The past two years have seen a steady rise in Russia’s willingness to deploy its navy into the Mediterranean. Since returning to the presidency, Russian president Vladimir Putin has stressed the importance of a greater presence in the Mediterranean, which he considers to be “a strategically important region.” In addition to the Kremlin announcing a permanent naval deployment in the area, the Russians are now adding to the escalation with their request for a military base in Cyprus. Earlier reports of Moscow’s growing interest in Cyprus for military purposes appeared in July 2012, following a meeting of the then Cypriot Foreign Minister Erato Kozakou-Marcoullis with her Russian counterpart Sergei Lavrov. Erato Kozakou-Marcoullis, however, vehemently denied any possibility of a permanent Russian naval presence in Cyprus, saying: “There is no way that is going to happen.” But more recent reports suggest that Russia has indeed appealed to the Cypriot government for permission to use the Andreas Papandreous Air Base at Paphos, as well as to set up a naval base at the port of Limassol. With the unstable situation in Syria rendering the future of Russia’s naval base in Tartus uncertain, it is hardly surprising that Russia is looking for other opportunities to maintain its foothold in the region.
Russia and Cyprus have close ties both politically and economically. Citing the political closeness between Moscow and Nicosia, Cypriot Defense Minister Fotis Fotiu said: “Russia supports Cyprus and our close relationship will not only continue, but also deepen,” and that “Russia remains a long-standing supporter of our positions on the national issue,” referring to Russia’s strong support at the UN for the Cypriot position on the Turkish-occupied north of Cyprus. In addition, Cyprus has for decades been a favourite place for Russian businessmen to place money and a top destination for money laundering. Last year, Moscow provided Nicosia with a $3.3 billion loan, and the Cypriot government is currently waiting for Moscow to agree to the extending of the repayment period and the lowering of the interest rate. However, Mr. Fotiu denied that there was a connection between the economic links that Moscow and Nicosia share and a possible Russian military deployment in Cyprus, insisting on “no exchange principle.” But even if he is correct, the Cypriot government clearly is not in the strongest position to turn down Moscow’s request.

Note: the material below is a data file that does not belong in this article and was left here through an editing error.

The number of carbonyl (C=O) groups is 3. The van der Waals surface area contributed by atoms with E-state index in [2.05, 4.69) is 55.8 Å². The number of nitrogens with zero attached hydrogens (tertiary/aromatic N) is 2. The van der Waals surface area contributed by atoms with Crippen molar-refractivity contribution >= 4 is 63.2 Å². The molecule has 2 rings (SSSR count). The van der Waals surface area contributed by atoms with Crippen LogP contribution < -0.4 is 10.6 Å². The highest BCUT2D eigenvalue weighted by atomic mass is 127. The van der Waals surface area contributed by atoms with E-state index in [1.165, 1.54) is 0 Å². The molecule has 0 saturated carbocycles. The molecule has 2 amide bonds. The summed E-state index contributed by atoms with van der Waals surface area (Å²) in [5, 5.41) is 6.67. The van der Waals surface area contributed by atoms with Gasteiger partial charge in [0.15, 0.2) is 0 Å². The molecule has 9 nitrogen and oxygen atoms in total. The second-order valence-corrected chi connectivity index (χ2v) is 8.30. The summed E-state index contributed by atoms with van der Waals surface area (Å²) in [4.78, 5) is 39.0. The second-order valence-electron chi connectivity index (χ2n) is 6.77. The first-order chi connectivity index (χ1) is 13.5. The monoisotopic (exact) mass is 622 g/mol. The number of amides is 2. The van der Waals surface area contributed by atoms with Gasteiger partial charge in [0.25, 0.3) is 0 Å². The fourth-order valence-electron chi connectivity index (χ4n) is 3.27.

According to Russia’s ambassador to Cyprus, Moscow has not raised the issue of a permanent base in Cyprus. Such a request would most likely upset a number of parties including the EU, the US, and Turkey, and could potentially prevent Cyprus from joining NATO’s Partnership for Peace. What is being negotiated instead is an agreement that would allow Russia to use the bases for military purposes without seeking prior permission from the Cypriot government. Yet, the prospect of a Russian base on EU soil has raised raised eyebrows in Brussels, especially after Cyprus has been suspected of allowing itself to be used as a transit point for Russian arms shipment to the Assad regime. Cyprus thus appears to be stuck between a rock and a hard place, as the Americans made it clear that they “strongly disagree” and “would see a positive response from Nicosia in a negative light.” Cyprus finds itself in the middle of a conflict that is most likely going to upset its relations with one of the two sides.